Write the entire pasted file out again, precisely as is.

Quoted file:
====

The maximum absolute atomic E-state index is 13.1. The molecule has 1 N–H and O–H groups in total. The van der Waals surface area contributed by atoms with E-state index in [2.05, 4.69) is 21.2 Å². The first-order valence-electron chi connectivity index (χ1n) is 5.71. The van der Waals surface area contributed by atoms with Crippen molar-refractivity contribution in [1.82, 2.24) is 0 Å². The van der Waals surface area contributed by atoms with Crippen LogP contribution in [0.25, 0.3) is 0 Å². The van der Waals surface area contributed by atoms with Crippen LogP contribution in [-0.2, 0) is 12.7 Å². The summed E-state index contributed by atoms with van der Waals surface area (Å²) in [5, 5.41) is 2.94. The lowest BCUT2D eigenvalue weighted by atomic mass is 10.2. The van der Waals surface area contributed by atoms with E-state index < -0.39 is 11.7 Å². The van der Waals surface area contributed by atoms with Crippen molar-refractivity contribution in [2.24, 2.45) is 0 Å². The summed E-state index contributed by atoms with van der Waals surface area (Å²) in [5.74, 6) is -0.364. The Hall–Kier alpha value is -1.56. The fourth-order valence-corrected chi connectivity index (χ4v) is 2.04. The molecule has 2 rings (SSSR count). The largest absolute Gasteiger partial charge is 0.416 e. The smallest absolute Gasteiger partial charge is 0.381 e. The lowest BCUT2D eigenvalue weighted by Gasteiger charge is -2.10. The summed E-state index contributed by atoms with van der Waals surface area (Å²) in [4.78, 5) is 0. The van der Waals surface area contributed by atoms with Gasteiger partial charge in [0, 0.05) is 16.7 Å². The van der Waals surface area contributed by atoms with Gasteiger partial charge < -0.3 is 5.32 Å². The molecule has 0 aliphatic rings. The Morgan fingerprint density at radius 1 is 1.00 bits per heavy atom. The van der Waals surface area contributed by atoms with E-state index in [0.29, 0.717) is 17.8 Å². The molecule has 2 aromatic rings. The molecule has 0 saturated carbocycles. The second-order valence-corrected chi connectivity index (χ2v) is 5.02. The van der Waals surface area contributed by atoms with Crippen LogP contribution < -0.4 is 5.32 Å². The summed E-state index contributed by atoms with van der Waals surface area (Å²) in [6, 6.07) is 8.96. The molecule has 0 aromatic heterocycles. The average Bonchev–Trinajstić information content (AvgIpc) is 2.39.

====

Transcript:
The maximum absolute atomic E-state index is 13.1. The molecule has 1 N–H and O–H groups in total. The van der Waals surface area contributed by atoms with E-state index in [2.05, 4.69) is 21.2 Å². The first-order valence-electron chi connectivity index (χ1n) is 5.71. The van der Waals surface area contributed by atoms with Crippen molar-refractivity contribution in [1.82, 2.24) is 0 Å². The van der Waals surface area contributed by atoms with Crippen LogP contribution in [0.25, 0.3) is 0 Å². The van der Waals surface area contributed by atoms with Crippen LogP contribution in [-0.2, 0) is 12.7 Å². The summed E-state index contributed by atoms with van der Waals surface area (Å²) in [5, 5.41) is 2.94. The lowest BCUT2D eigenvalue weighted by atomic mass is 10.2. The van der Waals surface area contributed by atoms with E-state index < -0.39 is 11.7 Å². The van der Waals surface area contributed by atoms with Crippen molar-refractivity contribution in [2.24, 2.45) is 0 Å². The summed E-state index contributed by atoms with van der Waals surface area (Å²) in [5.74, 6) is -0.364. The Hall–Kier alpha value is -1.56. The fourth-order valence-corrected chi connectivity index (χ4v) is 2.04. The molecule has 2 rings (SSSR count). The largest absolute Gasteiger partial charge is 0.416 e. The smallest absolute Gasteiger partial charge is 0.381 e. The lowest BCUT2D eigenvalue weighted by Gasteiger charge is -2.10. The summed E-state index contributed by atoms with van der Waals surface area (Å²) in [4.78, 5) is 0. The van der Waals surface area contributed by atoms with Gasteiger partial charge in [0, 0.05) is 16.7 Å². The van der Waals surface area contributed by atoms with Gasteiger partial charge < -0.3 is 5.32 Å². The molecule has 0 aliphatic rings. The Morgan fingerprint density at radius 1 is 1.00 bits per heavy atom. The van der Waals surface area contributed by atoms with E-state index in [0.29, 0.717) is 17.8 Å². The molecule has 2 aromatic rings. The molecule has 0 saturated carbocycles. The second-order valence-corrected chi connectivity index (χ2v) is 5.02. The van der Waals surface area contributed by atoms with Crippen LogP contribution < -0.4 is 5.32 Å². The summed E-state index contributed by atoms with van der Waals surface area (Å²) in [6, 6.07) is 8.96. The molecule has 0 aromatic heterocycles. The average Bonchev–Trinajstić information content (AvgIpc) is 2.39.